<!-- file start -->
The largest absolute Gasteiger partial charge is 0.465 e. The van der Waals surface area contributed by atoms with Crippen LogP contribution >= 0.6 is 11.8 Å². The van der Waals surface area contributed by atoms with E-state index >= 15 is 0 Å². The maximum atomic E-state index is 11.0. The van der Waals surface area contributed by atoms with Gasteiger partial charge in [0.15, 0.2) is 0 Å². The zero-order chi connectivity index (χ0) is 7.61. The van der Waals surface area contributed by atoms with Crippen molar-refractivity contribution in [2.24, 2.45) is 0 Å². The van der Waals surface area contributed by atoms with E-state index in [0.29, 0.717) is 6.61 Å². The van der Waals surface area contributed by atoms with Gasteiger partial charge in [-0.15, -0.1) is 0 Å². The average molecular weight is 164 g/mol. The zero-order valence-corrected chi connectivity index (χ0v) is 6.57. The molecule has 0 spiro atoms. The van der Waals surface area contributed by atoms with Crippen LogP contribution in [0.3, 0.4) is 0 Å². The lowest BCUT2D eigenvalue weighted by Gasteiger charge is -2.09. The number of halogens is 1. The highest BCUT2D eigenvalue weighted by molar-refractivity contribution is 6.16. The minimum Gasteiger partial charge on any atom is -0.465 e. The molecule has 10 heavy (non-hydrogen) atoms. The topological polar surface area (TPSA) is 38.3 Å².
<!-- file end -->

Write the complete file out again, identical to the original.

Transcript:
The largest absolute Gasteiger partial charge is 0.465 e. The van der Waals surface area contributed by atoms with Crippen LogP contribution >= 0.6 is 11.8 Å². The van der Waals surface area contributed by atoms with E-state index >= 15 is 0 Å². The maximum atomic E-state index is 11.0. The van der Waals surface area contributed by atoms with Gasteiger partial charge in [0.15, 0.2) is 0 Å². The zero-order chi connectivity index (χ0) is 7.61. The van der Waals surface area contributed by atoms with Crippen molar-refractivity contribution in [2.24, 2.45) is 0 Å². The van der Waals surface area contributed by atoms with E-state index in [0.29, 0.717) is 6.61 Å². The van der Waals surface area contributed by atoms with Gasteiger partial charge in [-0.15, -0.1) is 0 Å². The average molecular weight is 164 g/mol. The zero-order valence-corrected chi connectivity index (χ0v) is 6.57. The molecule has 0 spiro atoms. The van der Waals surface area contributed by atoms with Crippen LogP contribution in [0.3, 0.4) is 0 Å². The lowest BCUT2D eigenvalue weighted by Gasteiger charge is -2.09. The number of halogens is 1. The highest BCUT2D eigenvalue weighted by molar-refractivity contribution is 6.16. The minimum Gasteiger partial charge on any atom is -0.465 e. The molecule has 10 heavy (non-hydrogen) atoms. The topological polar surface area (TPSA) is 38.3 Å².